Iceland Guide is the new gold standard for travel websites.


Package holidays are great, but sometimes it’s more fun and rewarding to book your own trip that you can tailor to your own unique needs, interests and schedule. However, there is a common downside to this approach: the time, energy, and stress involved in organizing various hotels, flights, car rentals, day trips, and more.

Why isn’t there usually a single, easy-to-use website where you can organize all of these things at once? Well, great news, if you’re visiting Iceland, now it is!

Iceland Guide makes it easy to find the best Iceland travel services, in one clean, uncluttered interface. So instead of tearing your hair out, planning a trip can be part of the fun.

Even if you don’t plan on going to Iceland, you probably should. It’s only a short flight from the UK, and despite being outside the Arctic Circle, it has a temperate climate thanks to the warm winds of the Gulf Stream. This means that whether you want to bathe in the Blue Lagoon, hike across stunning glaciers, gaze at starry dark skies and the Northern Lights, or chill in a Reykjavík tap bar, there’s little stopping you.

Best of all, the Iceland Guide website is great for planning the perfect trip for you. We love it so much, in fact, that we spoke to designer Kjartan Traner to find out how he did it.

First concept

Kjartan begins by outlining the original objectives of the site. “We want to be the first travel website to offer the same booking process for all travel services,” he explains. “So the user only needs to know everything with one funnel. By editing all the clues on our site, it is extremely easy to book any product and manage everything in one place.”

A good idea, but putting it into practice may not be easy. how did it go “I started by choosing a grid,” he recalls. “In this case, it was a 12-column grid, adding breakpoints for different screen sizes and positioning rules. With this solid foundation, it was easy to start designing well-structured and intuitive visual designs.”

Fortunately, one of the company’s founders, Iurie Belegurschi, one of the world’s top nature photographers, had plenty of solid footage.

“Iurie also has a strong team of photographers documenting the wonders Iceland has to offer,” says Kjartan. And he wanted to put these images to good use. “Iceland Guide is a very visible website, and I wanted to stay true to that,” he said. “After all, we sell experiences, and a good picture is worth a thousand words.”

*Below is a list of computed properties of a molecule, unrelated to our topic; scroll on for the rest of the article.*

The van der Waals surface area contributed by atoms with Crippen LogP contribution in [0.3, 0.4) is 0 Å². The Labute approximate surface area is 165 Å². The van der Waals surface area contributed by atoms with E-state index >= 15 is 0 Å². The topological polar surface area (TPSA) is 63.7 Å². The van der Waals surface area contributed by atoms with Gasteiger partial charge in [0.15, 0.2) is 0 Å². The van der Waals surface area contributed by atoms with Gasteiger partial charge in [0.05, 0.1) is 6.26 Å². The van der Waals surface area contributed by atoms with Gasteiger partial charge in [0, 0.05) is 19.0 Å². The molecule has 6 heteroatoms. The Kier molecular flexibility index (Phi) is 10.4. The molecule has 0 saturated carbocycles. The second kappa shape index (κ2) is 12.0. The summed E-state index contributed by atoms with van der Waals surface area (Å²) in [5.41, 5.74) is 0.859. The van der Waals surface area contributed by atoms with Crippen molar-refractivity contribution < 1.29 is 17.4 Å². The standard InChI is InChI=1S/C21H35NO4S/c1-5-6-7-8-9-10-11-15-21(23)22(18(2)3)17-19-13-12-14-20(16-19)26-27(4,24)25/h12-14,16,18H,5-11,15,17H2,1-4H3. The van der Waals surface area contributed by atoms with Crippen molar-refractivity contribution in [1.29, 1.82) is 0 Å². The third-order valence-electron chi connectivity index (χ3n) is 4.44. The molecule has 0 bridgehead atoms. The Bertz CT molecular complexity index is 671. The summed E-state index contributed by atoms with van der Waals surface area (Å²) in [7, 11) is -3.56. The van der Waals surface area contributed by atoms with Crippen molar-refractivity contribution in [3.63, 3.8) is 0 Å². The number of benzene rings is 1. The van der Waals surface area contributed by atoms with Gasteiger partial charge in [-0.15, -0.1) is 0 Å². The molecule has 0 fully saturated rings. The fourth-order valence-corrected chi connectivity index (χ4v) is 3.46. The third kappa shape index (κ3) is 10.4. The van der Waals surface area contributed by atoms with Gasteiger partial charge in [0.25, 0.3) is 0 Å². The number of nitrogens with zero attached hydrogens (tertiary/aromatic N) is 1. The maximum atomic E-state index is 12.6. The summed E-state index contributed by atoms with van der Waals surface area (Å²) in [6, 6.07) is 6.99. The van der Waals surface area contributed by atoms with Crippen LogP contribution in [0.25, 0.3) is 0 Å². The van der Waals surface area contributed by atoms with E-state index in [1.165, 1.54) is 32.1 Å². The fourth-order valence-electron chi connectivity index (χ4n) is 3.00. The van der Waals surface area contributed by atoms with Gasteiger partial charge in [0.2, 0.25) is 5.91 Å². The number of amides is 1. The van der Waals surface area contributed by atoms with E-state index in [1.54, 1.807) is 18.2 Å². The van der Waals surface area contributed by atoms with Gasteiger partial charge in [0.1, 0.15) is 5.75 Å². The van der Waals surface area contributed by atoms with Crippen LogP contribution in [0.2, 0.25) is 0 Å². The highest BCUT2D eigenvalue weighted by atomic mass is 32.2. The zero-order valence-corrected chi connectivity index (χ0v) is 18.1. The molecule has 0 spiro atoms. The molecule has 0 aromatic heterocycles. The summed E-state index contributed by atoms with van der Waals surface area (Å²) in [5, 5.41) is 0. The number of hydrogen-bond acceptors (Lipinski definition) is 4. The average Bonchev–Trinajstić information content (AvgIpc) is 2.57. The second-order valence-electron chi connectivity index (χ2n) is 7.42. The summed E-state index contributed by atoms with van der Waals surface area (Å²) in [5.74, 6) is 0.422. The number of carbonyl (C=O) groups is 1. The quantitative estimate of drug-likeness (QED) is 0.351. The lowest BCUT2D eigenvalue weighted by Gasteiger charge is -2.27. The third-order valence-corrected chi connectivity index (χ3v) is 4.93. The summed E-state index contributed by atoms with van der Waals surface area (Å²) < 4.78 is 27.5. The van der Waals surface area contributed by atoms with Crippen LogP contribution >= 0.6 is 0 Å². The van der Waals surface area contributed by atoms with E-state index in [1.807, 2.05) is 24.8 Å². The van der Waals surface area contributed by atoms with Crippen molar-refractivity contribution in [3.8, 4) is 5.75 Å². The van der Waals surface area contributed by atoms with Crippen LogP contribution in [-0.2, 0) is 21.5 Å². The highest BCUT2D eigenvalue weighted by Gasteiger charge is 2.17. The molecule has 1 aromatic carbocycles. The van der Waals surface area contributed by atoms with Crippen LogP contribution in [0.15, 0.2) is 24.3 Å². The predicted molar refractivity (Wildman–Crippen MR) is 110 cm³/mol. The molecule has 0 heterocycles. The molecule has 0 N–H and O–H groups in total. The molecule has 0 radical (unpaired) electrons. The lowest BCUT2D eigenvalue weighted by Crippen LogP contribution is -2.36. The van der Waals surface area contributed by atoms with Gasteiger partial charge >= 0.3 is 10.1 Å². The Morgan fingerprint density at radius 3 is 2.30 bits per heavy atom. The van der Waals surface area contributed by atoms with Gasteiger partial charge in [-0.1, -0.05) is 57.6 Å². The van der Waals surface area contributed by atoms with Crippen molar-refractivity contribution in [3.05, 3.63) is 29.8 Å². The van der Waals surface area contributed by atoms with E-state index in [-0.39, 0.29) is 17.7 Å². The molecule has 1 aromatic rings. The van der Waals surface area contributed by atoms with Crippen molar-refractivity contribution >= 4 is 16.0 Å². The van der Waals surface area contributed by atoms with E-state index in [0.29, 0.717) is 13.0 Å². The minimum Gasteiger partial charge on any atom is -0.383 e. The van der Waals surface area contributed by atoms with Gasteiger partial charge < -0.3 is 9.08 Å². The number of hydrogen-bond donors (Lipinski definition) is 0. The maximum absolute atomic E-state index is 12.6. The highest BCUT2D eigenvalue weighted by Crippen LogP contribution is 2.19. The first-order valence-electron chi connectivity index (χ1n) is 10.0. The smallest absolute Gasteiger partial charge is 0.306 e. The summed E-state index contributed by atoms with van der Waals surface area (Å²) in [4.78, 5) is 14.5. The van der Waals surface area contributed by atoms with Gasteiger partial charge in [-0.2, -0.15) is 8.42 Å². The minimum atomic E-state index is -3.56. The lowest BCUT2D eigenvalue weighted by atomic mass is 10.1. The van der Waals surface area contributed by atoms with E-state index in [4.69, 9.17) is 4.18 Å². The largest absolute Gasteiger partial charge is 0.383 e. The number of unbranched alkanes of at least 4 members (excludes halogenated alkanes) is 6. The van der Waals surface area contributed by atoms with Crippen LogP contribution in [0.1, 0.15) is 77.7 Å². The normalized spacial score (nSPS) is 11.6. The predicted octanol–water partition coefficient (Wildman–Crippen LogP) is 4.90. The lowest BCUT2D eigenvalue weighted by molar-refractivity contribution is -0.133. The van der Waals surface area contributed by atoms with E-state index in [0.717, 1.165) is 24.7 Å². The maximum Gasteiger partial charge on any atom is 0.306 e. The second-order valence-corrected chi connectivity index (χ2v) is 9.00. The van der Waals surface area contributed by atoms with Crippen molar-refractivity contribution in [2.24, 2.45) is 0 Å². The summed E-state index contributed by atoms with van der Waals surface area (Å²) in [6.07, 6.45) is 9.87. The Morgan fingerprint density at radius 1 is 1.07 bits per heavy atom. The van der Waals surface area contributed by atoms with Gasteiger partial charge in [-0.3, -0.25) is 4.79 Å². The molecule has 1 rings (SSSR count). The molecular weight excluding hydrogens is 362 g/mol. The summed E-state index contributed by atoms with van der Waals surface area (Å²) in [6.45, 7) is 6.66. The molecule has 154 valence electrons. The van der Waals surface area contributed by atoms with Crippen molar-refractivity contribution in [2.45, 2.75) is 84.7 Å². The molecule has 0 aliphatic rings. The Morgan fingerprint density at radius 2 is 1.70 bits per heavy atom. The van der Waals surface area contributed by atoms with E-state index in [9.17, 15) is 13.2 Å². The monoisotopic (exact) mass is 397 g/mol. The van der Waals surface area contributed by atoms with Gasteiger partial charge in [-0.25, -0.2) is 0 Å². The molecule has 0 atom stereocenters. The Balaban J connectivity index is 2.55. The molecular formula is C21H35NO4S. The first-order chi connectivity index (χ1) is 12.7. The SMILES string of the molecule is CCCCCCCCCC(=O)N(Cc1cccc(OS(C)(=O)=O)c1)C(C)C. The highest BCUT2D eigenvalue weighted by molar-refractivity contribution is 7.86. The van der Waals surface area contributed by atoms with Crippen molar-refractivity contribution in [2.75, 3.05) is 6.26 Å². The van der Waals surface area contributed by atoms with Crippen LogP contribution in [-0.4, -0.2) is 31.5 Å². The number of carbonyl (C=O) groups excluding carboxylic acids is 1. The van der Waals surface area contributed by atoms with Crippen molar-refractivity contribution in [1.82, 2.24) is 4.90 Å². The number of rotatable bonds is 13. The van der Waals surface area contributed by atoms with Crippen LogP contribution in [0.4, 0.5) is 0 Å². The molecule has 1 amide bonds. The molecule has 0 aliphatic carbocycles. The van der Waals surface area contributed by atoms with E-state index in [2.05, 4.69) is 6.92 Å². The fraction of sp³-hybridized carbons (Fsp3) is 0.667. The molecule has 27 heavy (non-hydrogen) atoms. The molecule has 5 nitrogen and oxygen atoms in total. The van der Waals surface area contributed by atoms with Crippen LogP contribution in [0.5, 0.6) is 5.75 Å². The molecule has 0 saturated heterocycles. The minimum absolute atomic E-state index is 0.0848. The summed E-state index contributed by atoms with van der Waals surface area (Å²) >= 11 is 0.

Kjartan Trauner

Kjartan Trauner

Speed ​​and simplicity

Google Fonts combined image with clean and clear typeface to increase page speed. “I think, in general, transparency is the key to an attractive and successful website,” he explains. “If the first thing you read on the website includes what to follow, you are more likely to spend time on the page. Beauty inspires emotions, and ultimately travel is about experiences and emotions.”

Even technically, simplicity was the main advantage. “Travel is a difficult subject to tackle because there are endless variables such as location, individual preferences and constant changes globally,” explains Kjartan. “Having a stable internet connection varies a lot, that’s why we’ve kept it simple. We’ve implemented a variety of solutions so you can use the website on even the weakest connections. That’s why Progressive Web App for better accessibility and performance.”

Instruments and tests

Figma Kjartan was the main tool used to create the designs. “It’s a great tool for collaborating with a team around the world,” he says. The development team and department heads used React.js to develop and build Kjartan’s designs into a working website.

The team did some user testing to get detailed information from new users. “Also, I think what’s unique about our company is the efficient testing we do ourselves,” Kjartan added. “Everyone in the company has a voice and is encouraged to challenge elements and the behavior of the website.”

Surprisingly, the end result looks so simple and easy that some might think it didn’t involve much work. But anyone who has worked in web design knows the opposite.

“Growing up using Apple products, I think I should quote Steve Jobs here: ‘Simple can be harder than complex,'” says Kjartan. “The more time I spend on designs, the more I realize the importance of ‘less is more’. And I always try to look at designs with an open mind. Nothing is perfect, the world changes, and you have to be agile and open. To improve every day.”


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